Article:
This year at SIGNAL San Francisco, Twilio announced Programmable Wireless, Notify, Add-ons and a whole new developer experience throughout the Console, Documentation and Debugger. Who knows what we’ll hear about in London? All I know is, if you’re there at SIGNAL London, you’ll be the first to hear.

I’m excited to see you there

So don’t hang about! Ticket prices go up on the 20th August, so grab your ticket now and get a £50 discount using the promo code BLOG50. Check out the schedule and the rest of the speakers and I’ll see you in September!

Why I’m excited about SIGNAL London

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Speech has come a long way and is now starting to have a major impact in a variety of fields. It is set to play an even greater part in our busy, daily lives as service planners grapple with the complexity of evolving urban landscapes. As multimodal transportation and the sharing economy take on increasingly-defined roles, they will spark the birth of new, exciting services. That said, these innovative technologies can easily overwhelm. But this is where text-to-speech software can really make a difference.

Transportation is fundamental in meeting the objectives of economic competitiveness, social cohesion and sustainable growth. A European Union study estimates that 74% of Europe’s population lives and works in big cities, and by 2050 it is expected that around 82% of the continent’s population will be concentrated in urban areas, with cities and towns driving the economy, contributing up to 85% of EU Gross Domestic Product (GDP). Efficient urban transport is essential for European cities to be competitive as commercial and economic hubs, and further on a global scale.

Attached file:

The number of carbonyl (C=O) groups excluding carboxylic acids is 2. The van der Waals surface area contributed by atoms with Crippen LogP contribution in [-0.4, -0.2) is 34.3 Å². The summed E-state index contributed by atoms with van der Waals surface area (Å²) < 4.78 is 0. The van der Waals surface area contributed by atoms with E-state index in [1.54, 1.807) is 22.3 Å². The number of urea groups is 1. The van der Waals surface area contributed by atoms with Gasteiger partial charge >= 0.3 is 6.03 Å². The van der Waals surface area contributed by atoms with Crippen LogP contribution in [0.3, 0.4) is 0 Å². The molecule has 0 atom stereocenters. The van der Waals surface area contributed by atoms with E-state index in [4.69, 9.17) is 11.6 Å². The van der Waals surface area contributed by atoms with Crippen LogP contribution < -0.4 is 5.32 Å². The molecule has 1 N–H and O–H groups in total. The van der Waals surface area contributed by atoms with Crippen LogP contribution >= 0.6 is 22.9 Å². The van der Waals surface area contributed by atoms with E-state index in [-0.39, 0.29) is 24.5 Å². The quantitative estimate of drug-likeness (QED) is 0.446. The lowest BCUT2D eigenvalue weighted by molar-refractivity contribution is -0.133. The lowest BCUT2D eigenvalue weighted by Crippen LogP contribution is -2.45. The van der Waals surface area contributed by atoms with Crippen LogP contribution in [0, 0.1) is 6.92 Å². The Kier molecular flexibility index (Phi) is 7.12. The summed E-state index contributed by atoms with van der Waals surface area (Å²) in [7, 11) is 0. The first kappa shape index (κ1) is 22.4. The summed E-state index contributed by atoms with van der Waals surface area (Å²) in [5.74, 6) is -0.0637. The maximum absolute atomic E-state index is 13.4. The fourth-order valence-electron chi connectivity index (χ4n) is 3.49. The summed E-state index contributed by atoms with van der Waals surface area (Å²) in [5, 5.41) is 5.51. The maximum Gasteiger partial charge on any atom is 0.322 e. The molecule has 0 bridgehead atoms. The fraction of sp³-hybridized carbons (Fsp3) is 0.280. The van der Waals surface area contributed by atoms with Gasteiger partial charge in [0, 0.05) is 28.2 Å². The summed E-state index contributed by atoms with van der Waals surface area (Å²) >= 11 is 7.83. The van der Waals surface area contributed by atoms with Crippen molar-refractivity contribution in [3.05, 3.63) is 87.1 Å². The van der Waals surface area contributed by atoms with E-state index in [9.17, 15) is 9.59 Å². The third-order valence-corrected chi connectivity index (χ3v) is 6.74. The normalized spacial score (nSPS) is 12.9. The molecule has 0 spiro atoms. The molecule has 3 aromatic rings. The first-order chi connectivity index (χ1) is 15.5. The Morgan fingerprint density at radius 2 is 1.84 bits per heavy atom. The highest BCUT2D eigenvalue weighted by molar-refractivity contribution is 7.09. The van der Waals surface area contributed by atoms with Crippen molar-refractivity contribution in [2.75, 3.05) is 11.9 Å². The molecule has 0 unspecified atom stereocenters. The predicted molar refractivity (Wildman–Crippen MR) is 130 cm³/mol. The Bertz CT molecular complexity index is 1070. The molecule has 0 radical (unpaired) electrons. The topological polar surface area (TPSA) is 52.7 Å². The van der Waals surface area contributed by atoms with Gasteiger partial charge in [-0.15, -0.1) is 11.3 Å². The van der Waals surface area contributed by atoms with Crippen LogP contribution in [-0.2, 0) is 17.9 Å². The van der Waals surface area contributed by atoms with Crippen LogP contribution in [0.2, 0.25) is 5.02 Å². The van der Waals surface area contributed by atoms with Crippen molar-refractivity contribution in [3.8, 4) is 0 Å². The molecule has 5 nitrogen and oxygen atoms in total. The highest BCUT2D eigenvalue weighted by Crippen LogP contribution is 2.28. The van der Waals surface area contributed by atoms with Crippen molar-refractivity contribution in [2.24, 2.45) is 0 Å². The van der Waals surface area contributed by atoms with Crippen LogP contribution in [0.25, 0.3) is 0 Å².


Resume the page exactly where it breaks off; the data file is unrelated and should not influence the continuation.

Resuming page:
An increasing dependence on cars due to unreliable public transport, an aging population, demands for new and flexible lifestyles: these are just a few of the critical aspects that service planners are looking at as they research new transport solutions for more efficient movement of people. In the past few years, the sharing economy paradigm has brought a new dimension to the transportation landscape. Multimodal travel has become more multi-faceted and is part of nearly every traveler’s daily commute. You may drive your car to the nearest train station, catch a local rail line and then a metro, tram or bus to reach your destination. Some professionals take a high-speed intercity to work every day. Car- or bike-share may come into the equation at some point. Different services and providers, a variety of ways of getting from A to B – punctually, or with great inconvenience – all in a single day.